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Herizons Montrose National Organization for Women, Vol. 7, No. 6, August 1981
Page 4
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Herizons Montrose National Organization for Women, Vol. 7, No. 6, August 1981 - Page 4. August 1981. Special Collections, University of Houston Libraries. University of Houston Digital Library. Web. September 22, 2021. https://digital.lib.uh.edu/collection/feminist/item/1126/show/1123.

Disclaimer: This is a general citation for reference purposes. Please consult the most recent edition of your style manual for the proper formatting of the type of source you are citing. If the date given in the citation does not match the date on the digital item, use the more accurate date below the digital item.

(August 1981). Herizons Montrose National Organization for Women, Vol. 7, No. 6, August 1981 - Page 4. Houston and Texas Feminist and Lesbian Newsletters. Special Collections, University of Houston Libraries. Retrieved from https://digital.lib.uh.edu/collection/feminist/item/1126/show/1123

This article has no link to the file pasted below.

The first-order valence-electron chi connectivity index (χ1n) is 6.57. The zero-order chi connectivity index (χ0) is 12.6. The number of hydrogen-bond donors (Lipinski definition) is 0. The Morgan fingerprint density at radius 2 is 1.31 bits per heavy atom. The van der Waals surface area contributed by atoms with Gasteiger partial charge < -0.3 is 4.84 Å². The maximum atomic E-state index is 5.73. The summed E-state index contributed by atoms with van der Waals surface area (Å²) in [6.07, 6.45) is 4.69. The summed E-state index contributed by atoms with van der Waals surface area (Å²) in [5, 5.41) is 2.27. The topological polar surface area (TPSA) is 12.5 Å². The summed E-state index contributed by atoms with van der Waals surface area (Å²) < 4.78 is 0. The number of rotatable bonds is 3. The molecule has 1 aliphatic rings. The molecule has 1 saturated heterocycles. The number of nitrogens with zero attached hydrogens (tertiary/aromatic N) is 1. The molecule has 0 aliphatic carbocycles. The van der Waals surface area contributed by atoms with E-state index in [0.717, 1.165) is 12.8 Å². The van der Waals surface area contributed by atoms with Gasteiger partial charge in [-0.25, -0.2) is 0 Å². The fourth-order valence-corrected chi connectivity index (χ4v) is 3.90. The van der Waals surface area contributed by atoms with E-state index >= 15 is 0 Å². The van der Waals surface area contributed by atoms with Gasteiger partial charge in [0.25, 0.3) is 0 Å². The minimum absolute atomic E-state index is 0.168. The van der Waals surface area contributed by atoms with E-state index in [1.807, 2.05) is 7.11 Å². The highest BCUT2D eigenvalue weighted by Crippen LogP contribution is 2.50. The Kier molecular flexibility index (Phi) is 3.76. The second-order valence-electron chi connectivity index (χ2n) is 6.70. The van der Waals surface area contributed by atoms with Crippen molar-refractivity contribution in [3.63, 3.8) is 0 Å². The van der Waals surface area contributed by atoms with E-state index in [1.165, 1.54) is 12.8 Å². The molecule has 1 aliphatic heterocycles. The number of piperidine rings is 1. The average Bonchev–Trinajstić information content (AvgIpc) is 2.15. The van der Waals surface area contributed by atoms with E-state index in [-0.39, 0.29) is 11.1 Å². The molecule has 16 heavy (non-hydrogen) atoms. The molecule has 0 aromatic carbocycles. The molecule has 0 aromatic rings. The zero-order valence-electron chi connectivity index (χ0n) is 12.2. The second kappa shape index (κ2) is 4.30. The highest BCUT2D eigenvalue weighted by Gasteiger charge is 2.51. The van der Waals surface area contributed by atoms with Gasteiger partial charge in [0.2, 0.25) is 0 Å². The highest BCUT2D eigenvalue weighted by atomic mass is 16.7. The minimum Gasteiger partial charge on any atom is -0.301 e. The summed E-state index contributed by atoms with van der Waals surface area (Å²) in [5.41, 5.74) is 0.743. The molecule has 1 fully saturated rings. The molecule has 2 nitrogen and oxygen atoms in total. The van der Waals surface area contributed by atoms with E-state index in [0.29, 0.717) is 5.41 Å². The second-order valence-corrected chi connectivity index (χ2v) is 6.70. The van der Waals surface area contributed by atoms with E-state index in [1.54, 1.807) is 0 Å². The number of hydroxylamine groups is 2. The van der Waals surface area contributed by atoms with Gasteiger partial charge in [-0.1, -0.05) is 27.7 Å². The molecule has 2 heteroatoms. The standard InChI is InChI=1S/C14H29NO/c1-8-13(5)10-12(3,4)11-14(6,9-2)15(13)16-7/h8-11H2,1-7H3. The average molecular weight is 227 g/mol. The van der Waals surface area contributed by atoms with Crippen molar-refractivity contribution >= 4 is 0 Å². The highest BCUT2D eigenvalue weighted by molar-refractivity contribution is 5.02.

Disclaimer: This is a general citation for reference purposes. Please consult the most recent edition of your style manual for the proper formatting of the type of source you are citing. If the date given in the citation does not match the date on the digital item, use the more accurate date below the digital item.

Herizons Montrose National Organization for Women, Vol. 7, No. 6, August 1981 - Page 4, August 1981, Houston and Texas Feminist and Lesbian Newsletters, Special Collections, University of Houston Libraries, accessed September 22, 2021, https://digital.lib.uh.edu/collection/feminist/item/1126/show/1123.

Disclaimer: This is a general citation for reference purposes. Please consult the most recent edition of your style manual for the proper formatting of the type of source you are citing. If the date given in the citation does not match the date on the digital item, use the more accurate date below the digital item.

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Title Herizons Montrose National Organization for Women, Vol. 7, No. 6, August 1981
Publisher Montrose Area National Organization for Women
Date August 1981
Subject.Topical (LCSH)
  • Women--Texas--Periodicals
  • Women--Texas--Houston--Periodicals
  • Feminism--United States--Periodicals
  • Newsletters
Genre (AAT)
  • periodicals
Language English
Type (DCMI)
  • Text
Original Item Location HQ1101 .H47
Original Item URL http://library.uh.edu/record=b1476034~S11